Digital Logic Pack for Kitronik Inventor's Kit for the BBC micro:bit
Learn to think logically with the Digital Logic Add-On for ourInventor's kit for micro:bit! This kit, along with our Inventor's kit, serves as an introduction to logic gates and how they can be used in conjunction with themicrobit. The seven included experiments also cover the Basic Digital Logic curriculum at KS3 (UK Design & Technology curriculum).
Logic gates are the basic building blocks of digitalintegrated circuits, the chips found in the majority of electronic products today. Although these experiments explore how individual logic gates work, in chips there could be millions of individual logic gates, depending on the size and complexity of the chip. For example, there are approximately 1.4 billion transistors in a quad core i7. If we assume that the average gate requires three transistors then that would give approx. 450 million gates.
Included in this kit are 5 IC's, each a different type of logic gate. They are; AND, OR, XOR, NAND, and a NOT Gate. There are also colour coded stickers included, and these colours are used throughout the booklet in the circuit diagrams. The kit also contains 2 x 2N7000 FETs and a pack of 10 male to male jumper wires. Each experiment also makes use of components from our Inventor's kit for micro:bit, often LEDs as they offer a visual and immediate indication of the 'state' of gate inputs and outputs.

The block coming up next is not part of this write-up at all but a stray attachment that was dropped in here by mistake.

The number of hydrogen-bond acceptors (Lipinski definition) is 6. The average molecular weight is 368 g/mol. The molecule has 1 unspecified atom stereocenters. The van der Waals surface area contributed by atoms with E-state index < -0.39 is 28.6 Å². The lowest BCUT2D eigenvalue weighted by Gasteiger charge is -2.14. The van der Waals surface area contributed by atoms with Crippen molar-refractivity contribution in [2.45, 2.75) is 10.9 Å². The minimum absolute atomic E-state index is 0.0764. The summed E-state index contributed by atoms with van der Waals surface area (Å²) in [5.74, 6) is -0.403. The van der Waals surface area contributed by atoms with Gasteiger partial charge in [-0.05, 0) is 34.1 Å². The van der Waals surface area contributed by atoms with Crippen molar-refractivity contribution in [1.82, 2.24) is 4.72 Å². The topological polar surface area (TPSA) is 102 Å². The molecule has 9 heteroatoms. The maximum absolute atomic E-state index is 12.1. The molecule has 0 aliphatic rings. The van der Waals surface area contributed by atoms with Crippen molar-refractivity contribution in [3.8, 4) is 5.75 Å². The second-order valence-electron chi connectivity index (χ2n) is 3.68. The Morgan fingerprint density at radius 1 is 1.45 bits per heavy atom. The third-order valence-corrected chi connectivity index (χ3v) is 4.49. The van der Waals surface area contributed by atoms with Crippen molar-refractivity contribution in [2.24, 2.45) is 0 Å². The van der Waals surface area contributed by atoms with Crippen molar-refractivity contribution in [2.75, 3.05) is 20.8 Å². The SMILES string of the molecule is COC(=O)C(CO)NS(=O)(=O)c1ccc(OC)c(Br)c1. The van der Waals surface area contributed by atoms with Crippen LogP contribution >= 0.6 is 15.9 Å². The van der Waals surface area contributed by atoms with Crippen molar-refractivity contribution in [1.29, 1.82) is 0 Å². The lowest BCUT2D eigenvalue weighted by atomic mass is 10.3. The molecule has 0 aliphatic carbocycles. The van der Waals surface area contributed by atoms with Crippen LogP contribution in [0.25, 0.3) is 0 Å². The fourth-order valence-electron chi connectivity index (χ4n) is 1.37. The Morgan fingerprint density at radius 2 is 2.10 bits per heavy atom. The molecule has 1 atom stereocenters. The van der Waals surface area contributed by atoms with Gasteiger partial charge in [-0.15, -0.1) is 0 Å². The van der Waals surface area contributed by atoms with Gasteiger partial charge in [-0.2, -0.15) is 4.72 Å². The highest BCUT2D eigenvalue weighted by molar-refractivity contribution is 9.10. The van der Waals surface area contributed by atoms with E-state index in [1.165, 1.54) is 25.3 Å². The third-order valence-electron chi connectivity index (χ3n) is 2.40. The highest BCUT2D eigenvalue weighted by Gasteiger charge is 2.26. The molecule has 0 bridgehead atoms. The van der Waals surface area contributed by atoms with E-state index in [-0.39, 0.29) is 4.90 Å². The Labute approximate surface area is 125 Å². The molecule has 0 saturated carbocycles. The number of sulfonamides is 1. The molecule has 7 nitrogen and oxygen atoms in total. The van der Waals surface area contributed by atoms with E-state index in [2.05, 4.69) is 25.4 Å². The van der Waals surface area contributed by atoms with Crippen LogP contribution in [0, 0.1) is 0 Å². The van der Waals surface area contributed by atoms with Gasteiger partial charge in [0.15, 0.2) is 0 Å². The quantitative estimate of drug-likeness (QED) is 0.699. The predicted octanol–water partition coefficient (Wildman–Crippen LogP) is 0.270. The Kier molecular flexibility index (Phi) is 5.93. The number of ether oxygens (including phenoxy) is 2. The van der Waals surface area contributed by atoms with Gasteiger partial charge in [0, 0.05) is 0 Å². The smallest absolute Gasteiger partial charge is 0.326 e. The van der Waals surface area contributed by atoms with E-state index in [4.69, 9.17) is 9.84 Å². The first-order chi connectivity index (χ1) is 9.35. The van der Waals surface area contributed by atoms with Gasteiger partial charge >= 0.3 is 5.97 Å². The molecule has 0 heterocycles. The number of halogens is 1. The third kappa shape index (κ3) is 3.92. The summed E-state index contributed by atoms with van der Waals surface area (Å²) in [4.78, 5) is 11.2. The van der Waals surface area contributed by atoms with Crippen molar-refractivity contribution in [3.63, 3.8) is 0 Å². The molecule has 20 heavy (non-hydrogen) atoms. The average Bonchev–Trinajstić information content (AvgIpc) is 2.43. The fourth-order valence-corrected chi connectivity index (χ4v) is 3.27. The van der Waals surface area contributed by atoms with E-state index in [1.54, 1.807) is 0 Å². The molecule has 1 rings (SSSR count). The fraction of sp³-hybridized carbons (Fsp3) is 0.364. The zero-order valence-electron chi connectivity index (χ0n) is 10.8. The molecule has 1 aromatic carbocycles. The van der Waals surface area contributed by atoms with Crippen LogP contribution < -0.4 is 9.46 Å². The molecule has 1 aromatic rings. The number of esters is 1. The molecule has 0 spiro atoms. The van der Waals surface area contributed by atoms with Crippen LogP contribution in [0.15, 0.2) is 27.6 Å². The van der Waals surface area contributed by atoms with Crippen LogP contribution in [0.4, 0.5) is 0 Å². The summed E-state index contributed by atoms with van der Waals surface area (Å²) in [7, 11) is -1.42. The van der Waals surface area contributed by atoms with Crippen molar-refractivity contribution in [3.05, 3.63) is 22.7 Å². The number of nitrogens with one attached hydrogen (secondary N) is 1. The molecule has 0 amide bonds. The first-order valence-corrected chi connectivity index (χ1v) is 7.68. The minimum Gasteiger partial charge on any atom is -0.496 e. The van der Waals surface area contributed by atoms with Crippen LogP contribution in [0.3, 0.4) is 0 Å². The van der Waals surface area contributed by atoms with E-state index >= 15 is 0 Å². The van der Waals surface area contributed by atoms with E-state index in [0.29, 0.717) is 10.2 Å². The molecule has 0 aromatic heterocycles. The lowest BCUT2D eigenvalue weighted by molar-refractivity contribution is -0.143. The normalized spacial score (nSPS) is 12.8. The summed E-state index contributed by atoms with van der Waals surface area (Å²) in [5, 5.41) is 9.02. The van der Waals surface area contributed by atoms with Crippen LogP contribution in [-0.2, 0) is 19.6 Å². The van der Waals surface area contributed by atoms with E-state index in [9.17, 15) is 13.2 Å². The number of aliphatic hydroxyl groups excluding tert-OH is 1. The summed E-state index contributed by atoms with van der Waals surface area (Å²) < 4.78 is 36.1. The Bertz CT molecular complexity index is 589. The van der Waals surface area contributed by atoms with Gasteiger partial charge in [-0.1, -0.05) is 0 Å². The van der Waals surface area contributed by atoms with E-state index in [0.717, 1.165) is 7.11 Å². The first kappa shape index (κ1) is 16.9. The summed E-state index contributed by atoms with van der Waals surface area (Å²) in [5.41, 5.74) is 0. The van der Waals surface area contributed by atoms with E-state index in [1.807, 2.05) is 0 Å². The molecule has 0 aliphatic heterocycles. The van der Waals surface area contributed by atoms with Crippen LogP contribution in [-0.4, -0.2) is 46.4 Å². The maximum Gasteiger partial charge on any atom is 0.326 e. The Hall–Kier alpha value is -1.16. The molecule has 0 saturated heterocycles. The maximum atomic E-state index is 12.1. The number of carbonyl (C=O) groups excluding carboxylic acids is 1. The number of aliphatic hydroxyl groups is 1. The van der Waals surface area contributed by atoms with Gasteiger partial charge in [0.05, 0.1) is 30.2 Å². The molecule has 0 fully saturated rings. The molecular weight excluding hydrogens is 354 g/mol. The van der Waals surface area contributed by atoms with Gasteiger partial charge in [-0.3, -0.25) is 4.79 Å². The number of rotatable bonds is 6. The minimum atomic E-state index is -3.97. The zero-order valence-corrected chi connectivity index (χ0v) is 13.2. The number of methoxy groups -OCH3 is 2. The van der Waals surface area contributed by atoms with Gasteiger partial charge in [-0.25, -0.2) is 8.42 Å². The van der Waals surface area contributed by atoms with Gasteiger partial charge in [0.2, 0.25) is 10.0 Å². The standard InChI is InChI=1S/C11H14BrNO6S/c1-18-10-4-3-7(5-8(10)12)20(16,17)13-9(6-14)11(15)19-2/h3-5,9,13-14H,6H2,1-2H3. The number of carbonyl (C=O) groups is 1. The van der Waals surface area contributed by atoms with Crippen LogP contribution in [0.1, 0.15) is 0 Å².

The code has been created in theMicrosoft MakeCode Editorand the code for each of the experiments can be downloaded from the resources section below. We have also produced Python code examples for each of the experiments, these are also available as a download from the resources section.
Offers an easy to understand introduction to Digital Logic gates and combining these gates with the micro:bit.
This kit can be used as a teaching aid for Basic Digital Logic curriculum at KS3.
A fun and hands on introduction to the building blocks of ICs.
MakeCode- The files have been zipped and will need to be extracted. Once extracted, the files can either be individually loaded directly onto a connected micro:bit or individually dragged and dropped into the MakeCode editor.
Python- The files have been zipped and will need to be extracted. Once extracted, the files can be individually dragged and dropped into the Python editor. Once in the editor, the file can be downloaded as a hex file that can be dropped directly onto a connected micro:bit.